Wednesday, 28 December 2016

Book Review: DARE TO REMEMBER by Susanna Beard

Dare to Remember

Title: Dare to Remember
Author: Susanna Beard
Publisher: 1 February 2017
Read: December 2016
Expected publication: Legend Press

Synopsis (Goodreads):

Reeling from a brutal attack that leaves her badly injured and her roommate dead, Lisa Fulbrook flees to the countryside to recuperate. With only vague memories of the event, she isolates herself from her friends and family, content to spend her days wandering the hills with her dog, Riley. However, Lisa is soon plagued, not only by vivid flashbacks, but questions, too: how did their assailant know them? Why were they attacked? And what really happened that night? As she desperately tries to piece together the memories, Lisa realizes that there’s another truth still hidden to her, a truth she can’t escape from. A truth that may have been right in front of her all along.

My thoughts:

After a horrific attack in which Lisa’s best friend died and she herself was badly injured, Lisa suffers from severe PTSD and retrograde amnesia relating to the event. In an effort to get her life back on track, she moves away from the city to a sleepy little country village, working from home and staying away from human contact as much as she can. Forming a fragile friendship with her elderly neighbour, she finds solace in long dog walks with her neighbour’s dog, an escape from sleepless nights where terrible flashbacks still plague her. But life has a way of invading, and Lisa finds that she cannot stay a hermit forever. To finally lay her demons to rest, she must face up the past, and explore what really happened that fateful night.

Beard has done her research, and with her main protagonist Lisa, offers the reader insight into the effects of PTSD on everyday life. Since we don’t know what really happened to Lisa on the night of her attack, in which her best friend Ali died, Lisa’s hesitant journey back into the past with the help of her therapist also becomes the reader’s way of finding out the truth in little baby steps. This was my main qualm with Dare the Remember – it moves along at a very slow pace, and nothing much happens as the characters each go through the motions of everyday life: sleeping, eating, shopping, walking the dog. And since Lisa works from home, the main cast of the book revolves around her dog, her elderly neighbour and her dog-walking friend from next door. Yawn! I thought my own life was a bit monotonous! Whilst I found the author’s insights into grief and trauma interesting and insightful, they weren’t quite enough for me to keep me riveted. I found myself waiting for something shocking to happen, a surprise twist, a threat to Lisa’s safety – anything! But this never eventuated, and even the side stories relating to Lisa’s new friends added little excitement and were – sorry to say this – a bit boring. I never quite got the sense of Lisa’s anguish, her desperation, her innate need to find closure. In fact, I never felt very close to Lisa at all, and some of the dialogue she has with her therapist and new friends was a bit too close to textbook “how to deal with trauma and grief”.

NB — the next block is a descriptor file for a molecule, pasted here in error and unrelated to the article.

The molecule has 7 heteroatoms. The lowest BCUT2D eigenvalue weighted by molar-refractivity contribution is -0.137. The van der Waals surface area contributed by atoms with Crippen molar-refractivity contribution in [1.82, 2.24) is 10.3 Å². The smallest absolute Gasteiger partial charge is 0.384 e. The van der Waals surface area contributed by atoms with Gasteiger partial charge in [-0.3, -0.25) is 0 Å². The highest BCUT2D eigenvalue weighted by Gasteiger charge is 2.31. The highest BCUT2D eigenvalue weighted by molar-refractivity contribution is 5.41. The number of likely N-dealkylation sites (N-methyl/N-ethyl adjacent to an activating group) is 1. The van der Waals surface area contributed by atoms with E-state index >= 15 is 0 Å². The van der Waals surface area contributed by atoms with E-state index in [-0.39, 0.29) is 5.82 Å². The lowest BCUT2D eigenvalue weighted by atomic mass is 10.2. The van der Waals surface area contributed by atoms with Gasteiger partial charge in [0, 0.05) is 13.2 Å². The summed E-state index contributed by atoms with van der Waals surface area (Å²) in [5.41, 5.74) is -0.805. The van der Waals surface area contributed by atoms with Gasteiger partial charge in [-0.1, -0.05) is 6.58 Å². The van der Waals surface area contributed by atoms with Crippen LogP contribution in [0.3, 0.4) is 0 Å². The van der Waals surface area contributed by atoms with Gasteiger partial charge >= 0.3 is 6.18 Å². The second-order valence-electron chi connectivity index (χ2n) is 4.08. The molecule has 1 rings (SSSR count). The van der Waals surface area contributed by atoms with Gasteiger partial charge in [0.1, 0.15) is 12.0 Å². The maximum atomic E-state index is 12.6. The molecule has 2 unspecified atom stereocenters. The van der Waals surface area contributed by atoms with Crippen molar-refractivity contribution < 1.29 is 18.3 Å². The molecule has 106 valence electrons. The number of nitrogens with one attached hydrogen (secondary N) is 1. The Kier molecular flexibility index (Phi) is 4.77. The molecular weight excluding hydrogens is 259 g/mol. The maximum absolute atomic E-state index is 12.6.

Unfortunately for me, the novel was lacking in the elements of mystery and suspense that justify the label of “psychological thriller”. I think that long dog walks in nature whilst recovering from trauma can work, if there is an underlying threat of danger, a dark element appearing in the storyline– like for the character of Jenna Gray in Clare Mackintosh’s novel “I Let You Go”, where mysterious writing in the sand brings Jenna’s traumatic past into the present and hooks the reader immediately with the implied danger to Jenna and the secrecy that shrouds her past.  Of course there we also have that great plot twist that made the novel memorable, which was also lacking in Dare to Remember. If you are looking for a slow, contemplative read about a women trying to come to terms with trauma and loss, than you may really enjoy this book. I however was looking for a psychological thriller, finding that the “thrills” never quite eventuated.  

Thank you to Netgalley and the publisher for providing me with a free electronic copy of this novel in exchange for an honest review. 

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